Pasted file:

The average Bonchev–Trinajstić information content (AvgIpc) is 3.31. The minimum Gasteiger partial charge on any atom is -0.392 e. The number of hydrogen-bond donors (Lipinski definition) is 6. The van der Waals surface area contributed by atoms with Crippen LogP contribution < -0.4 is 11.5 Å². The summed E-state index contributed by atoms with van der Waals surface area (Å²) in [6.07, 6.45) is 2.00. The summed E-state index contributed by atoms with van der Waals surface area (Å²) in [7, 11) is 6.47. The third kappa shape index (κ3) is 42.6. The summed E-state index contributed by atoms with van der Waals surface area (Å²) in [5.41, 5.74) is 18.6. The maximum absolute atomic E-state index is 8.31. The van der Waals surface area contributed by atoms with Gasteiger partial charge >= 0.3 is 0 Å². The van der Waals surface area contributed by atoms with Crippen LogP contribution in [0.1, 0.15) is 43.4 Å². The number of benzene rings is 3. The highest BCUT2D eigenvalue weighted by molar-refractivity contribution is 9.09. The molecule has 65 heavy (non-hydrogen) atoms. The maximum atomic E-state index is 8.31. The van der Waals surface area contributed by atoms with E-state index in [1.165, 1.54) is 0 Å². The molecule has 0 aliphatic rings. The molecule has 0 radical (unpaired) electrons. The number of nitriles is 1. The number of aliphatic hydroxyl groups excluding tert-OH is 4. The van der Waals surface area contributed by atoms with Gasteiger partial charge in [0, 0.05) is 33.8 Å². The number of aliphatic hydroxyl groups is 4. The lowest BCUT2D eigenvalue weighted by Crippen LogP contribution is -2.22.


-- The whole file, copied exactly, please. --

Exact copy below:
The average Bonchev–Trinajstić information content (AvgIpc) is 3.31. The minimum Gasteiger partial charge on any atom is -0.392 e. The number of hydrogen-bond donors (Lipinski definition) is 6. The van der Waals surface area contributed by atoms with Crippen LogP contribution < -0.4 is 11.5 Å². The summed E-state index contributed by atoms with van der Waals surface area (Å²) in [6.07, 6.45) is 2.00. The summed E-state index contributed by atoms with van der Waals surface area (Å²) in [7, 11) is 6.47. The third kappa shape index (κ3) is 42.6. The summed E-state index contributed by atoms with van der Waals surface area (Å²) in [5.41, 5.74) is 18.6. The maximum absolute atomic E-state index is 8.31. The van der Waals surface area contributed by atoms with Gasteiger partial charge >= 0.3 is 0 Å². The van der Waals surface area contributed by atoms with Crippen LogP contribution in [0.1, 0.15) is 43.4 Å². The number of benzene rings is 3. The highest BCUT2D eigenvalue weighted by molar-refractivity contribution is 9.09. The molecule has 65 heavy (non-hydrogen) atoms. The maximum atomic E-state index is 8.31. The van der Waals surface area contributed by atoms with E-state index in [1.165, 1.54) is 0 Å². The molecule has 0 aliphatic rings. The molecule has 0 radical (unpaired) electrons. The number of nitriles is 1. The number of aliphatic hydroxyl groups excluding tert-OH is 4. The van der Waals surface area contributed by atoms with Gasteiger partial charge in [0, 0.05) is 33.8 Å². The number of aliphatic hydroxyl groups is 4. The lowest BCUT2D eigenvalue weighted by Crippen LogP contribution is -2.22.